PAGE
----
Iowa State Cyclones

For Iowa State fans, Longhorn Network all hat and no cattle

Big ISU-Texas game in TV shadow of ... Kansas-Oklahoma?

(Rebecca Cook/Reuters)
(Rebecca Cook/Reuters)

You may have heard this before, but bigger isn’t always better.

The University of Texas has irritated many Iowans this week and will inconvenience many Saturday night. See, the exclusive television rights to the important football game between the Cyclones and Texas in Austin belongs to Longhorn Network, which isn’t easily accessible to many in our humble little state.

Longhorn Network originally represented the University of Texas looking like the Incredible Hulk in a Big 12-full of Bruce Banners. ESPN signed a 20-year, $295 million contract with UT when it partnered on LHN.

Many wondered how little Kansas State and Oklahoma State and Iowa State could compete against resources that already were lopsided in the Longhorns’ favor. They had their own TV network!

Yet, Texas is a pedestrian 38-32 in Big 12 football with no Big 12 titles since Longhorn Network went on the air in 2011. Since the start of the 2017 season, Iowa State and Texas are both 10-6 in the league.

And, LHN hasn’t been what you’d call wildly popular. Someone in the Houston area tweeted this to me this week: “What’s funny is that most people in Texas don’t have the Longhorn Network, either.”

No, bigger isn’t always better. The Big Ten added Maryland and Rutgers. Bigger conference. Great-big TV markets.

The BTN has put more cash in Iowa’s athletic coffers than heaven normally allows. But rarely does money fall from the sky without strings attached. One is having an 8 p.m. tipoff for a Western Carolina-Iowa midweek men’s basketball game because of BTN scheduling, and seeing clusters of empty seats in Carver-Hawkeye Arena.


Men’s basketball doesn’t sell tickets at Iowa like it once did. Playing games at unfriendly times since the BTN’s birth is a factor.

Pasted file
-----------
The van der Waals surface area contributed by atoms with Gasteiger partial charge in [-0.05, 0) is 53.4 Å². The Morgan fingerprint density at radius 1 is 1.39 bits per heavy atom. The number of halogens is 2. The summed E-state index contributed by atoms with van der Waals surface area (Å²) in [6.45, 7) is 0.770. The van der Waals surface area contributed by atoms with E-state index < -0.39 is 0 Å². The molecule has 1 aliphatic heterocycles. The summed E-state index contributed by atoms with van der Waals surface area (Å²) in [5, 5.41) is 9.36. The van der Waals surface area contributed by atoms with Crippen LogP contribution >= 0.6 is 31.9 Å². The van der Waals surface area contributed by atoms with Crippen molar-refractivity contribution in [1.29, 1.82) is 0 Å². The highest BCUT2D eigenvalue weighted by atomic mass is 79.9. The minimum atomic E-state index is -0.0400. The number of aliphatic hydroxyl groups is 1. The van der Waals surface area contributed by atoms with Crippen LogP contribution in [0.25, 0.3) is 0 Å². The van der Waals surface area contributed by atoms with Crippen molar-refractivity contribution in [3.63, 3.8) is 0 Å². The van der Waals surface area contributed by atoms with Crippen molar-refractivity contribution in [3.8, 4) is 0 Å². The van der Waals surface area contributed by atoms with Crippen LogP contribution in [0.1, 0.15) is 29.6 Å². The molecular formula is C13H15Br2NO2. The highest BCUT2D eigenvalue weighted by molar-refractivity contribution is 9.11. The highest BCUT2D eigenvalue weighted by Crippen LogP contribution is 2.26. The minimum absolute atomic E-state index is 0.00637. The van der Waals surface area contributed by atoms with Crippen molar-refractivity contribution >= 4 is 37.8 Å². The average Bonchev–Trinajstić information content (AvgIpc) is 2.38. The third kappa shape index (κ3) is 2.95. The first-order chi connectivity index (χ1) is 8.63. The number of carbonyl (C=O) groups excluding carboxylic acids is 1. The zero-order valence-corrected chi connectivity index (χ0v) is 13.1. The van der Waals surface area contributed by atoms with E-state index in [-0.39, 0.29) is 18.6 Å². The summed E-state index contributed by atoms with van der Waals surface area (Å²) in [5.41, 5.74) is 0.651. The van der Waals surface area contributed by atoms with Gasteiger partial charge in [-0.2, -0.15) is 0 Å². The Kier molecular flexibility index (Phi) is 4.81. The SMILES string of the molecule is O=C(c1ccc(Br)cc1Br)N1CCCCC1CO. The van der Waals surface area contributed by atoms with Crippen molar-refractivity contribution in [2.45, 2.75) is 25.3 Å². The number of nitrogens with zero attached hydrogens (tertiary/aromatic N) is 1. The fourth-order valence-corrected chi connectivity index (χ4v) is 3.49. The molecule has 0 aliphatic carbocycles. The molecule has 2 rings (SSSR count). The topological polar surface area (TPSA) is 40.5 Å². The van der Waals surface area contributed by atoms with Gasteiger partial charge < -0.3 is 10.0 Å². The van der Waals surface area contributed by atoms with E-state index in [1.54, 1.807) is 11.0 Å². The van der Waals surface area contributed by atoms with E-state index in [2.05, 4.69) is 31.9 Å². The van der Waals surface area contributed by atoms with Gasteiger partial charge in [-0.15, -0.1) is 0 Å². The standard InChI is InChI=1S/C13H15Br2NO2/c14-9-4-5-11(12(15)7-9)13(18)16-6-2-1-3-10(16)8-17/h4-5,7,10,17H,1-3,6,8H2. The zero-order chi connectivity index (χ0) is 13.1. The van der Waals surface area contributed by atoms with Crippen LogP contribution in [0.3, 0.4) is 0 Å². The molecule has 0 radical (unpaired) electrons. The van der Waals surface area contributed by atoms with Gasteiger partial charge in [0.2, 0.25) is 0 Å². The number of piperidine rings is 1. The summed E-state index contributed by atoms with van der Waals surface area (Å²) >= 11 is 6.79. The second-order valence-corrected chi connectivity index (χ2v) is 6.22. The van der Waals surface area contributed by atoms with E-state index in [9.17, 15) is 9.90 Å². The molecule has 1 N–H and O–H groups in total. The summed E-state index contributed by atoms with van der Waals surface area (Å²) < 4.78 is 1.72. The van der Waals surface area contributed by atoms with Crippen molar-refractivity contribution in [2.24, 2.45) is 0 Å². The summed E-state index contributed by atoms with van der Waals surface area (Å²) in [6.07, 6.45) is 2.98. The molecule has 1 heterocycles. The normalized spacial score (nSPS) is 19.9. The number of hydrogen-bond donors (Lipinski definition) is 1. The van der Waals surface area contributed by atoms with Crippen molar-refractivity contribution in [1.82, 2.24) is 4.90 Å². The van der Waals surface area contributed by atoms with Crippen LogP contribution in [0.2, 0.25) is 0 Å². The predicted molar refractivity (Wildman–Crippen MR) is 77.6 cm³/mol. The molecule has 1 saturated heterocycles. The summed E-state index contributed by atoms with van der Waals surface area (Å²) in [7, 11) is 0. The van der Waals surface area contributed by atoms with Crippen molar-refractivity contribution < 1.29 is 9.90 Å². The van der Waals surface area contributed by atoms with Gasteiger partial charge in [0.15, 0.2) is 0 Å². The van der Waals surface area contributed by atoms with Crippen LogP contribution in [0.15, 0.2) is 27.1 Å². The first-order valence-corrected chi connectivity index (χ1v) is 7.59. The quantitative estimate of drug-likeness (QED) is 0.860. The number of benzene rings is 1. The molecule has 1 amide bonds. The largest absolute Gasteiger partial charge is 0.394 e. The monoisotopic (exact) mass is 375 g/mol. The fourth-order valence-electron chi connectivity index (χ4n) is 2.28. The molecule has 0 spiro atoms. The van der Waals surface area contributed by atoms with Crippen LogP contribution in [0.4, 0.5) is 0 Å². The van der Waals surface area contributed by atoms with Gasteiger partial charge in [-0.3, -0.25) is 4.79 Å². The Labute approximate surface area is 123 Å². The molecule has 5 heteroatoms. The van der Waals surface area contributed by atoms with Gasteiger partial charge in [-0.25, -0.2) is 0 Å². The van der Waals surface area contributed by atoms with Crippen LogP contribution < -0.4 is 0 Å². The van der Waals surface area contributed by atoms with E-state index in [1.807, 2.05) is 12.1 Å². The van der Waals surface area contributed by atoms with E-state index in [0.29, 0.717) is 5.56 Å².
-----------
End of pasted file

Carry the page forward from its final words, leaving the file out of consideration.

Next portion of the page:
Adding Maryland and Rutgers to the Big Ten several years ago, of course, was a cash grab amid fear superconferences were inevitable. You snooze, you lose. Or so it was believed.

New York is 7 million things, many of them grand. A Big Ten city, however, it isn’t. Not even if the conference changes its logo to that of a rat carrying a pizza slice down subway stairs.

Obviously, all that extra money resulting from expansion is great stuff for the league. Especially its ever-growing staff, and the ever-expanding staffs of its schools’ athletic departments.

But there are always trade-offs. One is that you don’t play four teams from the other division in football every year. If you’re Iowa, for instance, you play Rutgers and Maryland as often as Indiana, Michigan and Ohio State, your conference partners for over a century.

Also, it has meant the Big Ten has had embarrassment and shame heaped on it by Rutgers and Maryland. At Rutgers, there was a series of unrelated scandals shortly after the school joined the league. Featured characters were a head men’s basketball coach, a head football coach, and an athletic director.

At Maryland this year, a football player died two weeks after suffering heatstroke at a team workout. The head football coach, who had been suspended for several weeks, eventually was reinstated after a two-month independent investigation. For one day, that is, until external pressure led to him getting fired.

If Notre Dame wins its final two games, it will go to the College Football Playoff and at least two Power Five conferences won’t be represented.


Thank you for signing up for our e-newsletter!

You should start receiving the e-newsletters within a couple days.

Notre Dame has forever resisted joining a conference for football. Its television deal with NBC dates to 1991. The current contract gives the university $15 million a year and great exposure through 2025. If it ain’t broke, don’t fix it.

Meanwhile, Saturday night’s ABC game is Cincinnati-UCF. Fox’s is (ugh) Kansas-Oklahoma. Occasionally, those telecasts will show the Iowa State-Texas score in the scrawl at the bottom of the screen.

l Comments: (319) 368-8840;

Give us feedback

We value your trust and work hard to provide fair, accurate coverage. If you have found an error or omission in our reporting, tell us here.

Or if you have a story idea we should look into? Tell us here.


Give us feedback

We value your trust and work hard to provide fair, accurate coverage. If you have found an error or omission in our reporting, tell us here.

Or if you have a story idea we should look into? Tell us here.